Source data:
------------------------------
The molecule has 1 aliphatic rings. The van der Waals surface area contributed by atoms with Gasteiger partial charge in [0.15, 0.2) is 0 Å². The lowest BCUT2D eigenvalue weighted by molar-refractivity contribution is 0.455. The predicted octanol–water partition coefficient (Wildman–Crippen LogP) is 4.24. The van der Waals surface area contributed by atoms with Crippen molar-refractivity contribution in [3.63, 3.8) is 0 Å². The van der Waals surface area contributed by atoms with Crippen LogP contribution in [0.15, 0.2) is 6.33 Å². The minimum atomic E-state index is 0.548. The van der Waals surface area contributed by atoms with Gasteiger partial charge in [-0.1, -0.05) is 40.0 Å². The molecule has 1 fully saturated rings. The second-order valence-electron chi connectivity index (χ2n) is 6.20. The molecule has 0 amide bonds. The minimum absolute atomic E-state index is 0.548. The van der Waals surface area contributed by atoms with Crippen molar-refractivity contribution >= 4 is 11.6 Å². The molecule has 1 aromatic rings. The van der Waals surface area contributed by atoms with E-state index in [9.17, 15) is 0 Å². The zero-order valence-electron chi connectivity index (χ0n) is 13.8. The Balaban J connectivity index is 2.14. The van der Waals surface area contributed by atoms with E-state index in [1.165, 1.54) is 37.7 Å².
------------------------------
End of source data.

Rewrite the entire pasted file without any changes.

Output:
The molecule has 1 aliphatic rings. The van der Waals surface area contributed by atoms with Gasteiger partial charge in [0.15, 0.2) is 0 Å². The lowest BCUT2D eigenvalue weighted by molar-refractivity contribution is 0.455. The predicted octanol–water partition coefficient (Wildman–Crippen LogP) is 4.24. The van der Waals surface area contributed by atoms with Crippen molar-refractivity contribution in [3.63, 3.8) is 0 Å². The van der Waals surface area contributed by atoms with Crippen LogP contribution in [0.15, 0.2) is 6.33 Å². The minimum atomic E-state index is 0.548. The van der Waals surface area contributed by atoms with Gasteiger partial charge in [-0.1, -0.05) is 40.0 Å². The molecule has 1 fully saturated rings. The second-order valence-electron chi connectivity index (χ2n) is 6.20. The molecule has 0 amide bonds. The minimum absolute atomic E-state index is 0.548. The van der Waals surface area contributed by atoms with Crippen molar-refractivity contribution >= 4 is 11.6 Å². The molecule has 1 aromatic rings. The van der Waals surface area contributed by atoms with E-state index in [9.17, 15) is 0 Å². The zero-order valence-electron chi connectivity index (χ0n) is 13.8. The Balaban J connectivity index is 2.14. The van der Waals surface area contributed by atoms with E-state index in [1.165, 1.54) is 37.7 Å².